AI startup offers edge computing test chip for analog neurocomputing

December 07, 2018 // By Peter Clarke
Anaflash Inc. (San Jose, CA) is a startup company that has developed a test chip to demonstrate analog neurocomputing taking place inside logic-compatible embedded flash memory.

The company was formed in 2017 by Sang-Soo Lee, a former vice president of analog design at SuVolta Inc., and others. A paper on its approach prepared with researchers from the University of Minnesota, has been presented at the International Electron Devices Meeting being held in San Francisco. The paper is titled: "A 68 parallel row access neuromorphic core with 22K multi-level aynapses based on logic-compatible embedded flash memory technology."

The paper discusses a spiking neuromorphic core utilizing logic-compatible embedded flash technology for storing multi-level synaptic weights is demonstrated in a 65nm standard CMOS process. The memory supports reading of 5 levels, equivalent to 2.3 bits.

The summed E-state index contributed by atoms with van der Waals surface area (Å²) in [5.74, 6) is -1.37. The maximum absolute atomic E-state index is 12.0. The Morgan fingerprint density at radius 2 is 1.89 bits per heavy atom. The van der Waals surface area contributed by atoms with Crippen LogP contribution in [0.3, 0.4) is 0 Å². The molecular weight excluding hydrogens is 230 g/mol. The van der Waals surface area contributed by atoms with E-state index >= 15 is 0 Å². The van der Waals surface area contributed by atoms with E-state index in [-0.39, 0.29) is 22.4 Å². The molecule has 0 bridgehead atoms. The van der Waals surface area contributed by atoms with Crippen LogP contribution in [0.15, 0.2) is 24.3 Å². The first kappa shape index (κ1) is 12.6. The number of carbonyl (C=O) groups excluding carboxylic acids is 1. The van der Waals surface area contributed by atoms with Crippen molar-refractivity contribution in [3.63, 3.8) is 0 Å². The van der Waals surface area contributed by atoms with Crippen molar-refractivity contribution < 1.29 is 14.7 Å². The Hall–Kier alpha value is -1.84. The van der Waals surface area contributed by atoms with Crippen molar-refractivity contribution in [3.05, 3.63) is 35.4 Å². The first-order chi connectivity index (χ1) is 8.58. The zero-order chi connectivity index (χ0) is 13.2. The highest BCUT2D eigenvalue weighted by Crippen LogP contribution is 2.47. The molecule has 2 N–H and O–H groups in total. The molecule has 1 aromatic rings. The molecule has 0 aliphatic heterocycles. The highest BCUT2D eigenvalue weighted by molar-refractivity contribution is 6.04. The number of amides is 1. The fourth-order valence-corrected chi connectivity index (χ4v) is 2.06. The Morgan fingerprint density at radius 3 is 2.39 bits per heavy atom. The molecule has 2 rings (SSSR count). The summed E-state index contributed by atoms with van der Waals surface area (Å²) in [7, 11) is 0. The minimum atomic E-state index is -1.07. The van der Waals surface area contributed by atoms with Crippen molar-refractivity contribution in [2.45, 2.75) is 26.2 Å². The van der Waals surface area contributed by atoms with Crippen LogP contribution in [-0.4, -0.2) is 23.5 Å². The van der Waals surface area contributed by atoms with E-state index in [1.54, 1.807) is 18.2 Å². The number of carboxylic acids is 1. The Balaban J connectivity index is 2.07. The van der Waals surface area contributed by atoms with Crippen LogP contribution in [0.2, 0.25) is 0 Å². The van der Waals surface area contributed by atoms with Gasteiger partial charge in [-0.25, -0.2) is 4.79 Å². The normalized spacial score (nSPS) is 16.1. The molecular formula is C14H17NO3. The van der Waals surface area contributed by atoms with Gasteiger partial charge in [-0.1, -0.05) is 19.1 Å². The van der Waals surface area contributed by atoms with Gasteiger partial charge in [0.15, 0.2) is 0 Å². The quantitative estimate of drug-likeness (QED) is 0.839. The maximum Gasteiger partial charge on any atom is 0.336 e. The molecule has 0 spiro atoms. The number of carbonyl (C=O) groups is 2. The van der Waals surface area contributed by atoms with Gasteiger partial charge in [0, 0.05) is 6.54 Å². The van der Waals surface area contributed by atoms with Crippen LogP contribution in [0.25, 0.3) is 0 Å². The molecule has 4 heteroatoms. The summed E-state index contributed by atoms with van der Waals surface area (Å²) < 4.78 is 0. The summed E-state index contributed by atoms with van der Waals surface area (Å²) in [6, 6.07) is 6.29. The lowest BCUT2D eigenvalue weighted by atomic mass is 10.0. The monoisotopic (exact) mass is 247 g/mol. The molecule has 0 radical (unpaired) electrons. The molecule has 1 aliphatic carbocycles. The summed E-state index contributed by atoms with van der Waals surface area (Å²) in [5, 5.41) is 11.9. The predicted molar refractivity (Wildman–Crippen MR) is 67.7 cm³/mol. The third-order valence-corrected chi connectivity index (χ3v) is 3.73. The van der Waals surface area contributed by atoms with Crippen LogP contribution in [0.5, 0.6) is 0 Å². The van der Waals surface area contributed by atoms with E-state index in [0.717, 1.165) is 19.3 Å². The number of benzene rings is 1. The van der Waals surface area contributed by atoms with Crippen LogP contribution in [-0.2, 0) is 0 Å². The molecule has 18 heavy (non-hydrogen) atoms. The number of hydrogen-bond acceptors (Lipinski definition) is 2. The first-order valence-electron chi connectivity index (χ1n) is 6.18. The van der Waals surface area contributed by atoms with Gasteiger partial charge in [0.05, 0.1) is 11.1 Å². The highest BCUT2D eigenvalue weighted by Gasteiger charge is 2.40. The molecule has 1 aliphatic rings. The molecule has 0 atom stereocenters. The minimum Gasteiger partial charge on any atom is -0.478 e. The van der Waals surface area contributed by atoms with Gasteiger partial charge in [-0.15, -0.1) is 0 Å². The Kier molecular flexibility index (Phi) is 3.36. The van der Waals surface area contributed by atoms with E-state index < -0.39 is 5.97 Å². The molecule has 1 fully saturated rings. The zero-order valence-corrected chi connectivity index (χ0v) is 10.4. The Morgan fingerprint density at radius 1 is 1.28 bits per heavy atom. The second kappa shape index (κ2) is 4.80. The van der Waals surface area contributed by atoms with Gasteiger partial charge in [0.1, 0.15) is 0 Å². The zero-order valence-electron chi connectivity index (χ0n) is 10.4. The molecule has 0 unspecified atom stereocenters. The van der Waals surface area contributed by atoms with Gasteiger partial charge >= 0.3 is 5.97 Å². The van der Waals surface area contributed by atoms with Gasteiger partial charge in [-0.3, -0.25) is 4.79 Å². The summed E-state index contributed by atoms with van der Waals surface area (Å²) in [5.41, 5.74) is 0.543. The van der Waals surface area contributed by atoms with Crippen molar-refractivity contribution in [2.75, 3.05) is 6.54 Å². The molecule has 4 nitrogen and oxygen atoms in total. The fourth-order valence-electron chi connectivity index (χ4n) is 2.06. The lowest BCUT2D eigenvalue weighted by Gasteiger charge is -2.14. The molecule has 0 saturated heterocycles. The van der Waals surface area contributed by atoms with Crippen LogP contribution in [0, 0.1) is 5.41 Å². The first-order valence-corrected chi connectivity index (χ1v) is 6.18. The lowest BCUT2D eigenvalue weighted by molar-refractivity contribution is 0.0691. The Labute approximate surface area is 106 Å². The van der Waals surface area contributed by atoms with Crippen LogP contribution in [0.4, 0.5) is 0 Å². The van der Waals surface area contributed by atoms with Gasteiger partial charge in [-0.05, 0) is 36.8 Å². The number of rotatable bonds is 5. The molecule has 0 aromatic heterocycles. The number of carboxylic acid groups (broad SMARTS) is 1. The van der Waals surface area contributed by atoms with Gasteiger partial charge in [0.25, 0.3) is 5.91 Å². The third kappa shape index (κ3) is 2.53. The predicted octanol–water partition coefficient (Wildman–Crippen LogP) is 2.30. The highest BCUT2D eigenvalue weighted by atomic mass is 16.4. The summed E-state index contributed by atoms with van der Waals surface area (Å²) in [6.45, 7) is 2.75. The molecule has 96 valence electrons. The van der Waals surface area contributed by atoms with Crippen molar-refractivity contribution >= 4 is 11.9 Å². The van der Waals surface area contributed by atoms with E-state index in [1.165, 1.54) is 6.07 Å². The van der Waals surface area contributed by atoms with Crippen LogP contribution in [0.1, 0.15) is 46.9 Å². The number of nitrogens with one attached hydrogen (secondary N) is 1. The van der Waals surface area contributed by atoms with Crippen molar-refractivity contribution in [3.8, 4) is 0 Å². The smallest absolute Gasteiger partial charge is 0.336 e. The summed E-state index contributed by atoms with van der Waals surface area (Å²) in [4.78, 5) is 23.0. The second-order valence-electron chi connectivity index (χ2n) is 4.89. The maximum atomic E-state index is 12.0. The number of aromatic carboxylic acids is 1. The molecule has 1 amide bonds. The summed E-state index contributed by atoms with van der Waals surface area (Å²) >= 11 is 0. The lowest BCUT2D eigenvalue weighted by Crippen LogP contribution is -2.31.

The chip features multi-level non-volatile weight storage, and single-cycle current integration and spike generation and can contain 320 neurons. The weights were tuned using a program-verify sequence, allowing 68 individual cell currents to be summed up simultaneously. Authors report that to their knowledge that is the highest number yet reported.

The 68 parallel-row design supports 22,000 multi-level synapses and these e-flash based synapses are non-volatile and therefore consume zero standby power and support instant on/off operation.

The test-chip was used for hand-written single digit recognition at which it achieved 91.8 percent accuracy, close to the 93.8 percent accuracy of a software model with the same number of weight levels. The paper states that the maximum throughput of the core is 1.28G pixels/s and the average power consumption of a single neuron circuit is 15.9 microwatts.

The company has announced that patent applications have been filed in US and other countries.

Vous êtes certain ?

Si vous désactivez les cookies, vous ne pouvez plus naviguer sur le site.

Vous allez être rediriger vers Google.